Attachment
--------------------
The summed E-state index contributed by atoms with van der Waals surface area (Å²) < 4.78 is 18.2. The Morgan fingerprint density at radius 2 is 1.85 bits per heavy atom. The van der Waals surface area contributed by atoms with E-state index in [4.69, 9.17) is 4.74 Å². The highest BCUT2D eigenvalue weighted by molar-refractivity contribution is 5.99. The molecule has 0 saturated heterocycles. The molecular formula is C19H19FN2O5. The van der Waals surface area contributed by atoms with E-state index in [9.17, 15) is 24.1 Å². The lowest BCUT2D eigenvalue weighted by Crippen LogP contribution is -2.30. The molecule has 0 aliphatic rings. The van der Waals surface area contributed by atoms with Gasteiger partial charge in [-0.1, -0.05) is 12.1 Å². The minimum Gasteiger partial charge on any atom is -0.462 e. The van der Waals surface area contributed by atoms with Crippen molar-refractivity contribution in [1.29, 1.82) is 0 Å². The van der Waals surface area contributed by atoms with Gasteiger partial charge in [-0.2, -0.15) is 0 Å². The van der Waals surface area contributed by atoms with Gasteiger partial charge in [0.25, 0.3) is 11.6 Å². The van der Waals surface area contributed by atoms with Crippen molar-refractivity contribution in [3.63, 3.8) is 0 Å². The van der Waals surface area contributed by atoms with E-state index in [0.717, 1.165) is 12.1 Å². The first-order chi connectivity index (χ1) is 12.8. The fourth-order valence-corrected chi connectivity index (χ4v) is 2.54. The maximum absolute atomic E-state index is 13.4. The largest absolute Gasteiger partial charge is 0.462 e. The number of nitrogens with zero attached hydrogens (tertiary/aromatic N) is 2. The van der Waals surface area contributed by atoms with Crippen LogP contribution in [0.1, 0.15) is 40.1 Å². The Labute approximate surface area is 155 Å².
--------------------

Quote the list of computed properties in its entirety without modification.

The summed E-state index contributed by atoms with van der Waals surface area (Å²) < 4.78 is 18.2. The Morgan fingerprint density at radius 2 is 1.85 bits per heavy atom. The van der Waals surface area contributed by atoms with E-state index in [4.69, 9.17) is 4.74 Å². The highest BCUT2D eigenvalue weighted by molar-refractivity contribution is 5.99. The molecule has 0 saturated heterocycles. The molecular formula is C19H19FN2O5. The van der Waals surface area contributed by atoms with E-state index in [9.17, 15) is 24.1 Å². The lowest BCUT2D eigenvalue weighted by Crippen LogP contribution is -2.30. The molecule has 0 aliphatic rings. The van der Waals surface area contributed by atoms with Gasteiger partial charge in [-0.1, -0.05) is 12.1 Å². The minimum Gasteiger partial charge on any atom is -0.462 e. The van der Waals surface area contributed by atoms with Crippen molar-refractivity contribution in [1.29, 1.82) is 0 Å². The van der Waals surface area contributed by atoms with Gasteiger partial charge in [-0.2, -0.15) is 0 Å². The van der Waals surface area contributed by atoms with Gasteiger partial charge in [0.25, 0.3) is 11.6 Å². The van der Waals surface area contributed by atoms with Crippen molar-refractivity contribution in [3.63, 3.8) is 0 Å². The van der Waals surface area contributed by atoms with E-state index in [0.717, 1.165) is 12.1 Å². The first-order chi connectivity index (χ1) is 12.8. The fourth-order valence-corrected chi connectivity index (χ4v) is 2.54. The maximum absolute atomic E-state index is 13.4. The largest absolute Gasteiger partial charge is 0.462 e. The number of nitrogens with zero attached hydrogens (tertiary/aromatic N) is 2. The van der Waals surface area contributed by atoms with Crippen LogP contribution in [0.1, 0.15) is 40.1 Å². The Labute approximate surface area is 155 Å².